##
**On Lipschitz ball noncollapsing functions and uniform co-Lipschitz mappings of the plane.**
*(English)*
Zbl 1108.54019

A map \(f\) between two metric spaces is co-Lipschitz, with constant \(C\), if the image of a ball with centre \(x\) and radius \(r\) always contains the ball with centre \(f(x)\) and radius \(Cr\). Reversing this inclusion obviously yields the definition of a Lipschitz map. If we assume only that the image of a ball of radius \(r\) always contains a ball with radius \(Cr\), then \(f\) is called ball noncollapsing.

The author had previously shown [Geometric aspects of functional analysis. Proceedings of the Israel seminar (GAFA) 2001–2002. Berlin: Springer. Lect. Notes Math. 1807, 148-157 (2003; Zbl 1058.46053)] that if \(f\) is an \(L\)-Lipschitz and \(C\)-co-Lipschitz map from the plane to itself, then for every point \(x\), the cardinality of \(f^{-1}(x)\) is at most \(L/C\). Here she reaches the same conclusion, under the weaker assumption that \(f\) is uniformly continuous and \(C\)-co-Lipschitz. This time \(L\) is replaced by the weak Lipschitz constant of \(f\), which exists because uniformly continuous maps between normed spaces are Lipschitz for large distances. The \(n\)th power function on the complex plane shows that this estimate is sharp. Another interesting result is that any Lipschitz and co-Lipschitz map from the plane to itself does not collapse areas of measurable sets. In the previous paper, it had also been shown that if \(f\) is an \(L\)-Lipschitz, \(C\)-ball noncollapsing map of the line (or the plane) to itself with \(L<2C\), then \(f\) is one-one; the absolute value function on the line shows that this estimate is sharp. In a real tour de force it is proved here that there is an \(L\)-Lipschitz, \(C\)-ball noncollapsing map \(f\) of the line to itself and a point \(x\) such that \(f^{-1}(x)\) is infinite if, and only if, \(L>3C\).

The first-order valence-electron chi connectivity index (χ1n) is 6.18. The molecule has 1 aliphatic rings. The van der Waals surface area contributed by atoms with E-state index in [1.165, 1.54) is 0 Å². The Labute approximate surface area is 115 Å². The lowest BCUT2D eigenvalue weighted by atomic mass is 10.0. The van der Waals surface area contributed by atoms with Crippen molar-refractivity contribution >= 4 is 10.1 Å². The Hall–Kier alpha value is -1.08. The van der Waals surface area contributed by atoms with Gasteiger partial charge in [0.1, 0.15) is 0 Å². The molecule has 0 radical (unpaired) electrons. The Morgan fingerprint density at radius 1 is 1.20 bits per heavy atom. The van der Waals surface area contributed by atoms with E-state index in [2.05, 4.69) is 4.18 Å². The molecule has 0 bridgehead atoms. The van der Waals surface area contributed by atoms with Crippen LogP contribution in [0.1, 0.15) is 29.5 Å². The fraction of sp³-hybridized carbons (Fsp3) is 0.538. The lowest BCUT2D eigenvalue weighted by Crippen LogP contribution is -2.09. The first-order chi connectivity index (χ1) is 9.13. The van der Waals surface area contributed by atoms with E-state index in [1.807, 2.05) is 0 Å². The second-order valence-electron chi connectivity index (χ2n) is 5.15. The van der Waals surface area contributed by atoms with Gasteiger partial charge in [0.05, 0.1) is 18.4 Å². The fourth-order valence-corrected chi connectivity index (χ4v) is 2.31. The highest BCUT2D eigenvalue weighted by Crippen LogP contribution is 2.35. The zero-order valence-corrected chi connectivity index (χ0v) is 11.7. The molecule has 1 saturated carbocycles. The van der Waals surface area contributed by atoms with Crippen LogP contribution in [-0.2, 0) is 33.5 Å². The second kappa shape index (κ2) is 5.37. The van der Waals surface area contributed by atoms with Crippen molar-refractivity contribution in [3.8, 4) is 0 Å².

The author had previously shown [Geometric aspects of functional analysis. Proceedings of the Israel seminar (GAFA) 2001–2002. Berlin: Springer. Lect. Notes Math. 1807, 148-157 (2003; Zbl 1058.46053)] that if \(f\) is an \(L\)-Lipschitz and \(C\)-co-Lipschitz map from the plane to itself, then for every point \(x\), the cardinality of \(f^{-1}(x)\) is at most \(L/C\). Here she reaches the same conclusion, under the weaker assumption that \(f\) is uniformly continuous and \(C\)-co-Lipschitz. This time \(L\) is replaced by the weak Lipschitz constant of \(f\), which exists because uniformly continuous maps between normed spaces are Lipschitz for large distances. The \(n\)th power function on the complex plane shows that this estimate is sharp. Another interesting result is that any Lipschitz and co-Lipschitz map from the plane to itself does not collapse areas of measurable sets. In the previous paper, it had also been shown that if \(f\) is an \(L\)-Lipschitz, \(C\)-ball noncollapsing map of the line (or the plane) to itself with \(L<2C\), then \(f\) is one-one; the absolute value function on the line shows that this estimate is sharp. In a real tour de force it is proved here that there is an \(L\)-Lipschitz, \(C\)-ball noncollapsing map \(f\) of the line to itself and a point \(x\) such that \(f^{-1}(x)\) is infinite if, and only if, \(L>3C\).

Reviewer: David Yost (Ballarat)

### MSC:

54E40 | Special maps on metric spaces |

47H09 | Contraction-type mappings, nonexpansive mappings, \(A\)-proper mappings, etc. |

46T99 | Nonlinear functional analysis |